Costing Of Health And Wellness Centre A Case Study Of Gujarat
Indrani Gupta (),
Avantika Ranjan and
Manas Sharma ()
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Manas Sharma: Institute of Economic Growth, Delhi
No 415, IEG Working Papers from Institute of Economic Growth
The National Health Policy 2017 recommended the establishment of Health and Wellness Centres (HWC) as the primary platform to deliver comprehensive primary health care in India and emphasised that about two-thirds of the health budget of the government should be invested on primary care. In February 2018, the government announced its plan to create 1,50,000 HWCs under the Ayushman Bharat initiative by transforming the already existing Sub Centres (SCs), Primary Health Centres (PHCs) and Urban PHCs (UPHCs) as HWCs by 2022. The operationalisation of HWC has been planned in a phased manner. However, for scaling up and replicability, it is imperative for the government to know how much to budget for this initiative, so that there are no interruptions in the smooth flow of services. Taking Gujarat as a case study, the study took a sample of eight HWCs one of each kind from two districts for estimating the total and per-unit costs for each type of HWC using OPD footfalls as an indicator for measuring output, estimated the incremental unit costs â€“ the difference between the pre- and post-conversion unit costs - to understand the cost implications of the conversion, and estimated the possible total costs in relation to the health budget of the state to understand the financial implication of scaling up HWCs. The results indicated that though the costs have gone up after conversion, OPD footfalls have also increased at all facilities, but most significantly for the SCs, resulting in costs per OPD footfalls coming down significantly. For nearly all the centres, there has been a fall in the incremental costs indicating that the conversion to HWC been quite economical. It was estimated that a total of about INR 713 crores will be spent on running 1500 HWCs in the year 2020-21; however, the incremental costs of scaling up would be significantly less at about INR 93 crores, with the lowest incremental costs for SCs. More research with additional data points would be required to confirm these tentative findings, but the results could be used as a baseline for future such studies.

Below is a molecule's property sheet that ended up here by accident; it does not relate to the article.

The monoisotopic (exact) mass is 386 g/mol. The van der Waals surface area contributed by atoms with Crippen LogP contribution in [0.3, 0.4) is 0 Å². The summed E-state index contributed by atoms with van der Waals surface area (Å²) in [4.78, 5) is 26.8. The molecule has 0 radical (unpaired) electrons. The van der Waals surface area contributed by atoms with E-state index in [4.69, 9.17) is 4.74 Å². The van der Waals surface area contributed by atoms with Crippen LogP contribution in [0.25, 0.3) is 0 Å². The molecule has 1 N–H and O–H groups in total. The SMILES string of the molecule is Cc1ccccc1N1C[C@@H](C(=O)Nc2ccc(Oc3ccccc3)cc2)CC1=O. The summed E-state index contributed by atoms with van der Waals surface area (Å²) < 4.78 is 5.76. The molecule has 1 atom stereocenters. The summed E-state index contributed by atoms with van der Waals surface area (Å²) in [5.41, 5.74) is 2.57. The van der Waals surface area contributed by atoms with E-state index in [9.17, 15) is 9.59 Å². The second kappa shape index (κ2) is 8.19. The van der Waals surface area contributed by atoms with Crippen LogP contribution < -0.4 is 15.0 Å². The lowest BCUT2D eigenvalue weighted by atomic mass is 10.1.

Pages: 28 pages
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Published as Institute of Economic Growth, Delhi, January 2021, pages 1-28
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Persistent link: https://EconPapers.repec.org/RePEc:awe:wpaper:415
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